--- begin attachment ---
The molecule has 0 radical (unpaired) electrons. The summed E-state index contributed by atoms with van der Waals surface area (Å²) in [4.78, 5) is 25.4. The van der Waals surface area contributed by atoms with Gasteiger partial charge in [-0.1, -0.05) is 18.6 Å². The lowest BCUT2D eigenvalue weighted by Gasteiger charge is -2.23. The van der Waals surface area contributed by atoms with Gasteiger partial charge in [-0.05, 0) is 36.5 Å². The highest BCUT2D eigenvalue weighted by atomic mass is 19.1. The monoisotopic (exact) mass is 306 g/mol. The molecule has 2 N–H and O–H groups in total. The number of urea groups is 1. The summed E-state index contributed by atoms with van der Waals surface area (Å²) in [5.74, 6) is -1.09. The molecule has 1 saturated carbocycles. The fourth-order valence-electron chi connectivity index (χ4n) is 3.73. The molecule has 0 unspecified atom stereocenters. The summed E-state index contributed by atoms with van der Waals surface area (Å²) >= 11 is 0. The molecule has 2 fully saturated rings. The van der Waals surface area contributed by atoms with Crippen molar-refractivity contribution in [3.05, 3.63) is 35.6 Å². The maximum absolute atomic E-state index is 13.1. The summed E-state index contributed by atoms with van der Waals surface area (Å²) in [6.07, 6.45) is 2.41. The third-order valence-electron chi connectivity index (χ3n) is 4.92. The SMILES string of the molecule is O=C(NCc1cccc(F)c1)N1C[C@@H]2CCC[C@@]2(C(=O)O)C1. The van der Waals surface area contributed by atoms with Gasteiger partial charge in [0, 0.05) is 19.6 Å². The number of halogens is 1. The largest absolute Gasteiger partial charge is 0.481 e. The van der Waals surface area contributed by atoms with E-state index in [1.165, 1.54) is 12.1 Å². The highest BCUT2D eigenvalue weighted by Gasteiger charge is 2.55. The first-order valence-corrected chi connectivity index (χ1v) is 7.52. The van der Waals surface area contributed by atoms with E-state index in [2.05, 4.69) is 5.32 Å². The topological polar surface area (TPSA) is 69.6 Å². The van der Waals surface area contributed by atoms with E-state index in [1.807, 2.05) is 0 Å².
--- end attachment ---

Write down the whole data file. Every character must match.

The molecule has 0 radical (unpaired) electrons. The summed E-state index contributed by atoms with van der Waals surface area (Å²) in [4.78, 5) is 25.4. The van der Waals surface area contributed by atoms with Gasteiger partial charge in [-0.1, -0.05) is 18.6 Å². The lowest BCUT2D eigenvalue weighted by Gasteiger charge is -2.23. The van der Waals surface area contributed by atoms with Gasteiger partial charge in [-0.05, 0) is 36.5 Å². The highest BCUT2D eigenvalue weighted by atomic mass is 19.1. The monoisotopic (exact) mass is 306 g/mol. The molecule has 2 N–H and O–H groups in total. The number of urea groups is 1. The summed E-state index contributed by atoms with van der Waals surface area (Å²) in [5.74, 6) is -1.09. The molecule has 1 saturated carbocycles. The fourth-order valence-electron chi connectivity index (χ4n) is 3.73. The molecule has 0 unspecified atom stereocenters. The summed E-state index contributed by atoms with van der Waals surface area (Å²) >= 11 is 0. The molecule has 2 fully saturated rings. The van der Waals surface area contributed by atoms with Crippen molar-refractivity contribution in [3.05, 3.63) is 35.6 Å². The maximum absolute atomic E-state index is 13.1. The summed E-state index contributed by atoms with van der Waals surface area (Å²) in [6.07, 6.45) is 2.41. The third-order valence-electron chi connectivity index (χ3n) is 4.92. The SMILES string of the molecule is O=C(NCc1cccc(F)c1)N1C[C@@H]2CCC[C@@]2(C(=O)O)C1. The van der Waals surface area contributed by atoms with Gasteiger partial charge in [0, 0.05) is 19.6 Å². The number of halogens is 1. The largest absolute Gasteiger partial charge is 0.481 e. The van der Waals surface area contributed by atoms with E-state index in [1.165, 1.54) is 12.1 Å². The highest BCUT2D eigenvalue weighted by Gasteiger charge is 2.55. The first-order valence-corrected chi connectivity index (χ1v) is 7.52. The van der Waals surface area contributed by atoms with E-state index in [2.05, 4.69) is 5.32 Å². The topological polar surface area (TPSA) is 69.6 Å². The van der Waals surface area contributed by atoms with E-state index in [1.807, 2.05) is 0 Å².